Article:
First, family courts may limit the amount of alimony given to an Affidavit of Support beneficiary. Under the terms of the Form I-864, the green card holder is entitled to be supported at an income level equal to 125% of the poverty line. That’s roughly $1,400/month for one person. So if the immigrant is unemployed, she is entitled to the $1,400 per month, period. But a family law judge may consider other factors under an alimony statute, and decide to award a lower amount (for example, based on the perceived earning power of the immigrant).
Second, a divorce court may limit the duration of alimony ordered for an I-864 beneficiary. Again, under the federal statute, the Form I-864 remains enforceable until the five Terminating Events as defined in the contract. But under the law in most states, long-term alimony is disfavored. For that reason, a family court judge may consider state law factors and order alimony for a specific period of time that is shorter than the enforcement period of the Form I-864 contract. Put differently, the family law court may order the sponsor to comply with his support obligation for a shorter period of time than a federal court would.
Sometimes these problems – too little alimony, or too short of a duration of support – can be fixed by an appeals court. Here is a recent example of that happening in Illinois. But once the trial court has entered a bad enforcement order, the green card holder has already lost in a major sense. Even if the order is fixed on appeal, that means lost time and resources to fix the mistake.
(2) Enforcing the Form I-864 as a contract in divorce court.
Another option for enforcing the Form I-864 in a divorce court is to treat it as a separate issue from alimony altogether. Remember that most family law courts are simply a division of a state’s court of general jurisdiction. That means that they have the authority to potentially hear any legal dispute that can be considered by the state court generally. Procedural rules of permissive joinder govern whether a party can bring an additional legal claim into a given lawsuit. As a general matter, such claim can be allowed if the claim involves the same parties, and similar facts to the claim already at issue.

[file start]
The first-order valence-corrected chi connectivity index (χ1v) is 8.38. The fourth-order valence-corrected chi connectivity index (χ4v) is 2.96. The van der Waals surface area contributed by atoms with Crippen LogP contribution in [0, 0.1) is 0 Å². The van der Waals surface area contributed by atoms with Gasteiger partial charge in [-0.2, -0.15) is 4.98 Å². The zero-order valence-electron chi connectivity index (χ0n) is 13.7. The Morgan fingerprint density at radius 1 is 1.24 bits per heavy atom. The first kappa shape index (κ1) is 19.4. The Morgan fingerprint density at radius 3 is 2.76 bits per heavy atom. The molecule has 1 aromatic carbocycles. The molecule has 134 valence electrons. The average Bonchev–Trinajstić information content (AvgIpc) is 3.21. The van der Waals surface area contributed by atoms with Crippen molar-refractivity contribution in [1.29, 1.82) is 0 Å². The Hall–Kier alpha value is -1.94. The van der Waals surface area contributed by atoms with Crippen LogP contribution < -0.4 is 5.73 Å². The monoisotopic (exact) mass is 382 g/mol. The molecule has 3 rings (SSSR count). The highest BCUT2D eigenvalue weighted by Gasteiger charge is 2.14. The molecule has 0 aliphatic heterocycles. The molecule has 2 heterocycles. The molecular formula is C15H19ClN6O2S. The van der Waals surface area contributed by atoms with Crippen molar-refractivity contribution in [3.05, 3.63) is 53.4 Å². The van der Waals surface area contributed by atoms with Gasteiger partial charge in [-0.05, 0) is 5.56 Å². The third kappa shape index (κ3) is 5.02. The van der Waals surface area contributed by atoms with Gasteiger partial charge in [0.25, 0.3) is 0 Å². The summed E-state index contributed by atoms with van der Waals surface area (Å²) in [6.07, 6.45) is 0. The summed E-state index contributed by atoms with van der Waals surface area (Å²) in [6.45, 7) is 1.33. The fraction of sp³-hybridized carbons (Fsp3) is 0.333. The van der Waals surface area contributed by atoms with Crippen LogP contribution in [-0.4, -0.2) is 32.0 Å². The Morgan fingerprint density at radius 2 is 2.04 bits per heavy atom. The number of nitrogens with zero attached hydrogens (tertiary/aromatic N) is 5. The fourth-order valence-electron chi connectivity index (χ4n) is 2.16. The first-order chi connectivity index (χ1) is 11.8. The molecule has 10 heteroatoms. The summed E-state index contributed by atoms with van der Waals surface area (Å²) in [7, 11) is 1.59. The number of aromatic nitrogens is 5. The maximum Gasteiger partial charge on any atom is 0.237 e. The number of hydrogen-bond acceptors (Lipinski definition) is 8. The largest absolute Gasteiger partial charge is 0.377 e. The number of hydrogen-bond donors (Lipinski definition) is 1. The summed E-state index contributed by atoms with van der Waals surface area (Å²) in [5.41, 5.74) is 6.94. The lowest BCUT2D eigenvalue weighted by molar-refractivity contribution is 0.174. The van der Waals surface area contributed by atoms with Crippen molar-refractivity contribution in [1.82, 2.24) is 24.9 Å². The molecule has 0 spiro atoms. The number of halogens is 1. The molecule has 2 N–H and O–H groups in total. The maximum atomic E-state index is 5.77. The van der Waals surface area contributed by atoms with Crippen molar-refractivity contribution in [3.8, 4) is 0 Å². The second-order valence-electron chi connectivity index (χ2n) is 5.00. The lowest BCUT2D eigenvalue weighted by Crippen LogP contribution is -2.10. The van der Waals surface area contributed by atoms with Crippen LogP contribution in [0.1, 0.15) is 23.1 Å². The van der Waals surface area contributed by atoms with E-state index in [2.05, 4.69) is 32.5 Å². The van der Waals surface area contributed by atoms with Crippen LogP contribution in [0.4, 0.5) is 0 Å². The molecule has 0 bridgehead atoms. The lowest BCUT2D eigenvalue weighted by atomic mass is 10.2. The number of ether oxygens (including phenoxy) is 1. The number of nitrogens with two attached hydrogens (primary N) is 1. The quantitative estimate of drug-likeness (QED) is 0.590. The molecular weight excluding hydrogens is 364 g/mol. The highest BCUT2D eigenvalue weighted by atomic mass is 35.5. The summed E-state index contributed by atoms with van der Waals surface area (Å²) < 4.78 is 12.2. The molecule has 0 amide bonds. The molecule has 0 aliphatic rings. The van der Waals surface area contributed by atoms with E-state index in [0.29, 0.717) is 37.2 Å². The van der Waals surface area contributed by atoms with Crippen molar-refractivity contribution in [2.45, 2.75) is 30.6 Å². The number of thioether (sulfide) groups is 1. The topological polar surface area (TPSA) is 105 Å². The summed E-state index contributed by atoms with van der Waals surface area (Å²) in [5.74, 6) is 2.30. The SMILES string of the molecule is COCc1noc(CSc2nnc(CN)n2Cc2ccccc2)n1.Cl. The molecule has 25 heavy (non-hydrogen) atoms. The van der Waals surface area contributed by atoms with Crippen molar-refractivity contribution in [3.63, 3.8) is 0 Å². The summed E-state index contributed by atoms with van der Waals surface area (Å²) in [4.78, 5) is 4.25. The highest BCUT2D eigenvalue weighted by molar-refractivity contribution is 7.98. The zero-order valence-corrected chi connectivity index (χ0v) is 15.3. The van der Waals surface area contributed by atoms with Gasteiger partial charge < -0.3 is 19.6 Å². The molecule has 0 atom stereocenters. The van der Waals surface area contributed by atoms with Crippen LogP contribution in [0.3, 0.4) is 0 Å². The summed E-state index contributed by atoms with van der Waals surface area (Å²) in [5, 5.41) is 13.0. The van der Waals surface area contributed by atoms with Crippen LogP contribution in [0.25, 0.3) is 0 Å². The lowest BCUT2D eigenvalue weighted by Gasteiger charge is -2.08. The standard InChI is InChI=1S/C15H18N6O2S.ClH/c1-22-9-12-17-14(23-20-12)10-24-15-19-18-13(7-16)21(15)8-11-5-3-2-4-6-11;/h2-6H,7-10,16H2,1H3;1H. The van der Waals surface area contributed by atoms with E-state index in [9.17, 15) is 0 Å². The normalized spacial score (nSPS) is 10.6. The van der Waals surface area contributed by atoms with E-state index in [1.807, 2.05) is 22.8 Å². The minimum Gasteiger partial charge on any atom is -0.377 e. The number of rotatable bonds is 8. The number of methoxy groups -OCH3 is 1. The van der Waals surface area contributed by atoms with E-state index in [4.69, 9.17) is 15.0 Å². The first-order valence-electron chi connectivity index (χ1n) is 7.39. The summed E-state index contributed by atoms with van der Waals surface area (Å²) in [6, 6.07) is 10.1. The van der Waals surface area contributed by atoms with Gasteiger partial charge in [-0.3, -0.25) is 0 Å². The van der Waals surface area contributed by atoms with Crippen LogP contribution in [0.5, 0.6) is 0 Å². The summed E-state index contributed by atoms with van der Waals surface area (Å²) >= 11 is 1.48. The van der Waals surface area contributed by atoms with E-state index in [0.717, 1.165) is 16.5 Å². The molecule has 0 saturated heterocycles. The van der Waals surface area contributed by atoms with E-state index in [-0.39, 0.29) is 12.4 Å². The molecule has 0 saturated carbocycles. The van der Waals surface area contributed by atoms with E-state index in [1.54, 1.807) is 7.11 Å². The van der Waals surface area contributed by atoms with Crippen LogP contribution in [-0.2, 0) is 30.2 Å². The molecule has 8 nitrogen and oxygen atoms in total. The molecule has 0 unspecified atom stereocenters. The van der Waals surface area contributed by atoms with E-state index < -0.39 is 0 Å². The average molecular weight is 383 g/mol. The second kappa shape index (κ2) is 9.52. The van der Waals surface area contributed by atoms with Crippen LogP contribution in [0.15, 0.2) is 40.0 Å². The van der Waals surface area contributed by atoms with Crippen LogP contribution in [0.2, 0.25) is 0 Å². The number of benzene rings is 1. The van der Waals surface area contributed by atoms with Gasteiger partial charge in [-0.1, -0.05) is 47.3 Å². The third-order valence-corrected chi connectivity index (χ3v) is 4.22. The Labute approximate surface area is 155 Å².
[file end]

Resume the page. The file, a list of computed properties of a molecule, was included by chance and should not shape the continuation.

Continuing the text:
The Affidavit of Support presents a strong case for permissible joinder. Two spouses are already in Court. The facts of primary relevance to the Affidavit of Support claim is the immigrant’s income history since this will determine what she can recover under the contract. But those facts about her income will already be at issue before the family law court. Little additional information is needed for the family law court to assess her claims under the Affidavit of Support. The additional facts relate primarily to whether the U.S. spouse signed the Form I-864, but this is rarely a contested fact, since the sponsor generally cannot deny that the I-864 was signed.
Presenting the Form I-864 to the family law court as a breach of contract claim, joined to the existing divorce matter, can potentially sidestep the challenges discussed above with respect to alimony. Viewed as a contract claim, and not as an alimony award, the multi-factor considerations governing alimony do not come into play, and neither the amount nor duration of an award should be limited.
Conclusion: Yes, you can enforce the I-864 in a divorce case.
The bottom line is that you probably can enforce the I-864 in a divorce proceeding. Whether that is a better strategic option than asserting the claim in federal court is a different matter. If you want individualized advice about your Affidavit of Support enforcement matter, contact us for a free case assessment. Family law attorneys are also welcome to request a case consultation at no cost. If you have general questions, feel free to drop them in the comments here.